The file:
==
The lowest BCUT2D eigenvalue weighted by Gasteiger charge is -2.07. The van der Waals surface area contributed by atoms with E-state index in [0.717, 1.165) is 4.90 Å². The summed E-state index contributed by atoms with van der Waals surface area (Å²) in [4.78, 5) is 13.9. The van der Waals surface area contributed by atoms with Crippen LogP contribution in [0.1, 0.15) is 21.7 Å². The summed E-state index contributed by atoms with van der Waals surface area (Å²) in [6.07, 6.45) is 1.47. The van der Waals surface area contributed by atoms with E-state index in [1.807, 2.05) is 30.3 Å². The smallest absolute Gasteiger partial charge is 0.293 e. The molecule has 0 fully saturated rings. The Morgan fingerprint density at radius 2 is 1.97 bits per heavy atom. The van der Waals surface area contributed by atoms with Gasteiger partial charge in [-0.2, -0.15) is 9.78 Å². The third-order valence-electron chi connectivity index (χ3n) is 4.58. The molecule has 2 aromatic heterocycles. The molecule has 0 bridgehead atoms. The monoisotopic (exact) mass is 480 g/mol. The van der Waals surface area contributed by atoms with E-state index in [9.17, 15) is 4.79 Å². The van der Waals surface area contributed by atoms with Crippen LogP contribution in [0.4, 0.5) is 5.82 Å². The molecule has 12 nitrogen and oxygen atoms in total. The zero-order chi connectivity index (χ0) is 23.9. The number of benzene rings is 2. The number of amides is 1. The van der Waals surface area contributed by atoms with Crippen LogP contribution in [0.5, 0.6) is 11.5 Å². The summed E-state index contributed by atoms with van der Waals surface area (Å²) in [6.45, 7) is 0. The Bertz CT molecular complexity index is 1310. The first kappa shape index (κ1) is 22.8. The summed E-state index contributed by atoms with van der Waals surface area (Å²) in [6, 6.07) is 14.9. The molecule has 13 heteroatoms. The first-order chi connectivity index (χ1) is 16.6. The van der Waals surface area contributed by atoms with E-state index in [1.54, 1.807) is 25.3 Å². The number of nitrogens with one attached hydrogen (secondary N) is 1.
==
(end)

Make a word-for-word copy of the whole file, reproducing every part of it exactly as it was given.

The lowest BCUT2D eigenvalue weighted by Gasteiger charge is -2.07. The van der Waals surface area contributed by atoms with E-state index in [0.717, 1.165) is 4.90 Å². The summed E-state index contributed by atoms with van der Waals surface area (Å²) in [4.78, 5) is 13.9. The van der Waals surface area contributed by atoms with Crippen LogP contribution in [0.1, 0.15) is 21.7 Å². The summed E-state index contributed by atoms with van der Waals surface area (Å²) in [6.07, 6.45) is 1.47. The van der Waals surface area contributed by atoms with E-state index in [1.807, 2.05) is 30.3 Å². The smallest absolute Gasteiger partial charge is 0.293 e. The molecule has 0 fully saturated rings. The Morgan fingerprint density at radius 2 is 1.97 bits per heavy atom. The van der Waals surface area contributed by atoms with Gasteiger partial charge in [-0.2, -0.15) is 9.78 Å². The third-order valence-electron chi connectivity index (χ3n) is 4.58. The molecule has 2 aromatic heterocycles. The molecule has 0 bridgehead atoms. The monoisotopic (exact) mass is 480 g/mol. The van der Waals surface area contributed by atoms with E-state index in [9.17, 15) is 4.79 Å². The van der Waals surface area contributed by atoms with Crippen LogP contribution in [0.4, 0.5) is 5.82 Å². The molecule has 12 nitrogen and oxygen atoms in total. The zero-order chi connectivity index (χ0) is 23.9. The number of benzene rings is 2. The number of amides is 1. The van der Waals surface area contributed by atoms with Crippen LogP contribution in [0.5, 0.6) is 11.5 Å². The summed E-state index contributed by atoms with van der Waals surface area (Å²) in [6.45, 7) is 0. The Bertz CT molecular complexity index is 1310. The first kappa shape index (κ1) is 22.8. The summed E-state index contributed by atoms with van der Waals surface area (Å²) in [6, 6.07) is 14.9. The molecule has 13 heteroatoms. The first-order chi connectivity index (χ1) is 16.6. The van der Waals surface area contributed by atoms with E-state index in [1.54, 1.807) is 25.3 Å². The number of nitrogens with one attached hydrogen (secondary N) is 1.